Submitted by Nomura's Bilal Hafeez
Market thinks neutral rates are lower = Fed policy is tight
Leaving aside whether US curve flattening or inversion signals a US slowdown, it does at the very least suggest a lower market implied Fed neutral rate. This means that the market is struggling to believe that US neutral rates will revert back to pre-2008 levels.
The Fed has also been grappling where the true neutral rate (r*) lies and it seems we are at or in the vicinity of it. What follows then is that US policy rates are above the market implied neutral rate.
Put another way, this means that US policy is tight. This should make the Fed more cautious on hikes and adds to the Fed moving out of auto-pilot mode.
Watch (falling) US inflation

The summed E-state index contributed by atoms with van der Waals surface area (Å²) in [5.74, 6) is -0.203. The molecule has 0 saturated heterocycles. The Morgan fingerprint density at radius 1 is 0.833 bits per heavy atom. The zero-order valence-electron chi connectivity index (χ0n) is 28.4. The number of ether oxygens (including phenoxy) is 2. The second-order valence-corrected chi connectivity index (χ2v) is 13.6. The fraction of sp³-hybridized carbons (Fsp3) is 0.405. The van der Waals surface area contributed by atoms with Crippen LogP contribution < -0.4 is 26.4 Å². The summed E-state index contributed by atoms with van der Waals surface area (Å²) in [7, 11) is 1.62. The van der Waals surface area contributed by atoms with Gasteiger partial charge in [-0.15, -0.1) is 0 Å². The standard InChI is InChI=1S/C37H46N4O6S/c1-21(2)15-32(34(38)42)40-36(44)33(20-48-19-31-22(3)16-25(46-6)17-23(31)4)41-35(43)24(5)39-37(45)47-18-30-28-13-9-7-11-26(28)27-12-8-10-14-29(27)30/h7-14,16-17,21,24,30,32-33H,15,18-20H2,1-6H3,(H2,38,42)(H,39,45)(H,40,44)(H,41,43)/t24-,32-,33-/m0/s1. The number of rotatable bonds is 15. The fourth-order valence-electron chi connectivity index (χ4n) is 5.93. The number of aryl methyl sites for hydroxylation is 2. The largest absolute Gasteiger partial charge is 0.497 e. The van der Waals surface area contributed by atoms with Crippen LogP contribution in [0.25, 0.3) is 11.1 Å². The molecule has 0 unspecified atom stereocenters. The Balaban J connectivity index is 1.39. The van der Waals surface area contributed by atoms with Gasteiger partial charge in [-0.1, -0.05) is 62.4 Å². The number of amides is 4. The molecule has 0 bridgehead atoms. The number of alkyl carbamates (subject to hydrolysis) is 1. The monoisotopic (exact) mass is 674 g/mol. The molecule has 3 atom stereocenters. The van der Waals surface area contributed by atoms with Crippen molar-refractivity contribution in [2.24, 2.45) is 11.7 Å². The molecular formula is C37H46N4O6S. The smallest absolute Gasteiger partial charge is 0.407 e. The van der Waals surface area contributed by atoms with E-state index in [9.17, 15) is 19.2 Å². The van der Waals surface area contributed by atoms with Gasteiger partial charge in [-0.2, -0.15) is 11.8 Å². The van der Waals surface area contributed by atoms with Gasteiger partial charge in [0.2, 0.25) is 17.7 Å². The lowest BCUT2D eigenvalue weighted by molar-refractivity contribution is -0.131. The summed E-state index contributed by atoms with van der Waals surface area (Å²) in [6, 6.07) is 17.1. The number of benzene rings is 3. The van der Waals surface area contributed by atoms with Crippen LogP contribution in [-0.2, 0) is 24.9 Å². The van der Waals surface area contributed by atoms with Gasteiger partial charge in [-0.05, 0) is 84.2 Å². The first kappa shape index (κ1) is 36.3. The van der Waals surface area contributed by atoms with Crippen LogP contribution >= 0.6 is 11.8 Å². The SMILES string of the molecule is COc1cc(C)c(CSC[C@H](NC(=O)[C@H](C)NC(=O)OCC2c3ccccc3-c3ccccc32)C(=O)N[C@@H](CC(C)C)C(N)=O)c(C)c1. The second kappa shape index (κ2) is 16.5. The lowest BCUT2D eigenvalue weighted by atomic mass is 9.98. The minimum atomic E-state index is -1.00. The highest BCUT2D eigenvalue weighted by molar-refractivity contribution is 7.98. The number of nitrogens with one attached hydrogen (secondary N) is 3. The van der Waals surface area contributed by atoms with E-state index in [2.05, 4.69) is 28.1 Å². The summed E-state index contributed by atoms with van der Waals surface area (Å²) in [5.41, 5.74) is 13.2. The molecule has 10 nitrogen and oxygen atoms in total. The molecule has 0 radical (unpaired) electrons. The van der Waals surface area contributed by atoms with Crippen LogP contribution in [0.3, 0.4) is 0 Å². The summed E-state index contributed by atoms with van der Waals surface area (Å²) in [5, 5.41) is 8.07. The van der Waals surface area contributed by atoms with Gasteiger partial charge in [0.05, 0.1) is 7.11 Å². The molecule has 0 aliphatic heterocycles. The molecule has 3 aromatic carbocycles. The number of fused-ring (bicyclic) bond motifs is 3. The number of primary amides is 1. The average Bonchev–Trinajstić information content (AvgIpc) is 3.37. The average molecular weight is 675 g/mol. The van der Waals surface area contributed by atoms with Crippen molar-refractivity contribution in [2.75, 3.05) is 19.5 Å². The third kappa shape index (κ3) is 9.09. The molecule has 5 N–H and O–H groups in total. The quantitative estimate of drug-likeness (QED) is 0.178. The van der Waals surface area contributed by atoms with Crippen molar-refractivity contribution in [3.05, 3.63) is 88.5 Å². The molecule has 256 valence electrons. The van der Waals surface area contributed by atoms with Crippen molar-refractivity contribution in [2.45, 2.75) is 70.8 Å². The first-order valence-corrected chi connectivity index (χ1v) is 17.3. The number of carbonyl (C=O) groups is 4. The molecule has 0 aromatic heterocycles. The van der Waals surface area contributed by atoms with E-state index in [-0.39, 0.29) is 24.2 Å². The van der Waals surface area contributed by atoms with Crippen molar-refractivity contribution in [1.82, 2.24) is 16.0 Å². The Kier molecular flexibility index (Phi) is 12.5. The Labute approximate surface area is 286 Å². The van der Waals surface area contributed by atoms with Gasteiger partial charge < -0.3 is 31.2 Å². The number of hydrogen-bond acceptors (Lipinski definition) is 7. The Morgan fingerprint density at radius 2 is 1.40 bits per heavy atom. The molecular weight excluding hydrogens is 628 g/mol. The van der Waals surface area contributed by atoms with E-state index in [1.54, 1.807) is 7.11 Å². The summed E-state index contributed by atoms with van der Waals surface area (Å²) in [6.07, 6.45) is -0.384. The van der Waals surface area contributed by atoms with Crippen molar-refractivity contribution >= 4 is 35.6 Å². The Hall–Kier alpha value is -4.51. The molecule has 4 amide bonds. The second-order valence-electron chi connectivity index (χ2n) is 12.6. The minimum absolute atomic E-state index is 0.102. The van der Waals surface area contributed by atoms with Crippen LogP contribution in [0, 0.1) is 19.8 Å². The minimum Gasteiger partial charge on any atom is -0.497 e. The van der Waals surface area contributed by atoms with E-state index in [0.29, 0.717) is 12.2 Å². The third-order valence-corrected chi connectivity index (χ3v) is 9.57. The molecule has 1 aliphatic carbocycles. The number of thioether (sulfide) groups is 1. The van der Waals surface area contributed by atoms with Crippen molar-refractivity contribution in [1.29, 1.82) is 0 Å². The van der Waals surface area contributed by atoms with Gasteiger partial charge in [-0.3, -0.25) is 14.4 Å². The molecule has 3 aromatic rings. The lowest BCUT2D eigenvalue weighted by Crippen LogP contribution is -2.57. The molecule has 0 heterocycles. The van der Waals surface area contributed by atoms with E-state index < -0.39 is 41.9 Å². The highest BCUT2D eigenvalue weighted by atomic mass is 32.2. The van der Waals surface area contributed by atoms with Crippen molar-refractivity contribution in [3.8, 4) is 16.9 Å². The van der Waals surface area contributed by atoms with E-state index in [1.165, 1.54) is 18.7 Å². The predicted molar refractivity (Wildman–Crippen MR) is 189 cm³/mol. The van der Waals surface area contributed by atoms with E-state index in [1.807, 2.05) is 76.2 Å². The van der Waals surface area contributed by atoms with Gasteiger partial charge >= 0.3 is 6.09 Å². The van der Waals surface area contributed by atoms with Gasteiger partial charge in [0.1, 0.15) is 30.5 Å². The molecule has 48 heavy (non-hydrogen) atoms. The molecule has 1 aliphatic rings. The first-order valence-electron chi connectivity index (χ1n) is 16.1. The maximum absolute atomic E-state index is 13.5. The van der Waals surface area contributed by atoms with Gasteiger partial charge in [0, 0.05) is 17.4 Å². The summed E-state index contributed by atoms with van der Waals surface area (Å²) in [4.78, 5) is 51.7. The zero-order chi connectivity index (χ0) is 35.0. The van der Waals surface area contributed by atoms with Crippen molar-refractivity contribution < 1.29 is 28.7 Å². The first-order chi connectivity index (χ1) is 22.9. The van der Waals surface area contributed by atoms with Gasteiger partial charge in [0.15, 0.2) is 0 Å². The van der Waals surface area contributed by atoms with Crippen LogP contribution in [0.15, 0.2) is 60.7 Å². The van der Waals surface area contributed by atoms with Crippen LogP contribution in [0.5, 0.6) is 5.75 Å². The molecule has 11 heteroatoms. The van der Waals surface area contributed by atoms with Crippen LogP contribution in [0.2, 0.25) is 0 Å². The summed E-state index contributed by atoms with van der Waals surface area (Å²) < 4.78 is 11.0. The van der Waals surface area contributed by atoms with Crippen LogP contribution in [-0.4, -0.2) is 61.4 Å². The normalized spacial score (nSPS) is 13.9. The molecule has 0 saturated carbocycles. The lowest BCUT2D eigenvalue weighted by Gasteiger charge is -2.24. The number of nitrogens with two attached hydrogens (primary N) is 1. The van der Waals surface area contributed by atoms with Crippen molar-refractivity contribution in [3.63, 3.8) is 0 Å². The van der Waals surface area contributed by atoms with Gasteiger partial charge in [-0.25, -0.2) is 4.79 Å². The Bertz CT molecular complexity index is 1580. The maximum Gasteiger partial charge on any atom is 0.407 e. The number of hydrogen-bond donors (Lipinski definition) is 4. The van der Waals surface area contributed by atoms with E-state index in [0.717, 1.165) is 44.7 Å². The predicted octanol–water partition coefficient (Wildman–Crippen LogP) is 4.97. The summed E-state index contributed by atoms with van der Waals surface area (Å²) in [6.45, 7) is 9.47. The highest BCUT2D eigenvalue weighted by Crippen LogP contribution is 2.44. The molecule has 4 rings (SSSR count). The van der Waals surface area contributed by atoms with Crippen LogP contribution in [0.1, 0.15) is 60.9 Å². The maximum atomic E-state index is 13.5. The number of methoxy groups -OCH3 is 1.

What is helping this overall theme is the recent weakness in inflation. Yesterday’s ISM report, while strong at the headline level, contained a plunge in the prices component. Moreover, the last PCE inflation report showed a drop in core inflation as well as services inflation.
The latter being the one obvious source of inflation in the US. Inflation trends, rather than growth, may therefore be the key data points to observe in the coming months.
G20 has hurt USD, but low yields need for it to persist
As for FX, we have seen a big bounce in CNY since the G20 summit (see fourth chart). A trade truce should help China, but it could imply an implicit currency accord (CNY strength in return for the trade truce). US Treasury Secretary Mnuchin implied as much in comments yesterday. Scandi FX and the South African rand also appeared to have been boosted by G20. Others like AUD, NZD, KRW appear to be continuing their trend from before. On the other side, recent winners like INR and TRY have suffered – no doubt hurt by the bounce oil. But the combination of a trade truce and lower US yields would likely benefit other low yielders like the JPY, EUR (and SEK).